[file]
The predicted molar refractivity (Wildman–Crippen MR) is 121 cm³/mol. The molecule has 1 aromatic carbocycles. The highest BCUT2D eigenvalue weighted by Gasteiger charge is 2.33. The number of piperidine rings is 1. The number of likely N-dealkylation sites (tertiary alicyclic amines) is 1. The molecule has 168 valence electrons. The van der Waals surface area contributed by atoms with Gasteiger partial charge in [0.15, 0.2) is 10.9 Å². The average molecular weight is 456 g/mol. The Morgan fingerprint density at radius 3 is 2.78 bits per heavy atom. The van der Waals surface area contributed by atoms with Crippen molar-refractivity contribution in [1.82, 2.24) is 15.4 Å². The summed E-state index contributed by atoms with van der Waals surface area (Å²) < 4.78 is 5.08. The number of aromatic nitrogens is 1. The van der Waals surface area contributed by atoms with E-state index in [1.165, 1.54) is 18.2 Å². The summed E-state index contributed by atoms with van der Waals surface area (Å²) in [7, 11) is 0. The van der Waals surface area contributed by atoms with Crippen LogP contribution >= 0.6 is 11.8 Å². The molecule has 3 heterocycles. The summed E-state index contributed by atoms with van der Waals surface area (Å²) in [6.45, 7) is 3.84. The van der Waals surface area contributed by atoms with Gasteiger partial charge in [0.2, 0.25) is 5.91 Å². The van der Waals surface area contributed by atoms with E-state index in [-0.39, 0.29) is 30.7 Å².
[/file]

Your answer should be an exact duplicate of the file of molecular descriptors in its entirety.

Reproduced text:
The predicted molar refractivity (Wildman–Crippen MR) is 121 cm³/mol. The molecule has 1 aromatic carbocycles. The highest BCUT2D eigenvalue weighted by Gasteiger charge is 2.33. The number of piperidine rings is 1. The number of likely N-dealkylation sites (tertiary alicyclic amines) is 1. The molecule has 168 valence electrons. The van der Waals surface area contributed by atoms with Gasteiger partial charge in [0.15, 0.2) is 10.9 Å². The average molecular weight is 456 g/mol. The Morgan fingerprint density at radius 3 is 2.78 bits per heavy atom. The van der Waals surface area contributed by atoms with Crippen molar-refractivity contribution in [1.82, 2.24) is 15.4 Å². The summed E-state index contributed by atoms with van der Waals surface area (Å²) < 4.78 is 5.08. The number of aromatic nitrogens is 1. The van der Waals surface area contributed by atoms with E-state index in [1.165, 1.54) is 18.2 Å². The summed E-state index contributed by atoms with van der Waals surface area (Å²) in [7, 11) is 0. The van der Waals surface area contributed by atoms with Crippen LogP contribution >= 0.6 is 11.8 Å². The molecule has 3 heterocycles. The summed E-state index contributed by atoms with van der Waals surface area (Å²) in [6.45, 7) is 3.84. The van der Waals surface area contributed by atoms with Gasteiger partial charge in [0.2, 0.25) is 5.91 Å². The van der Waals surface area contributed by atoms with E-state index in [-0.39, 0.29) is 30.7 Å².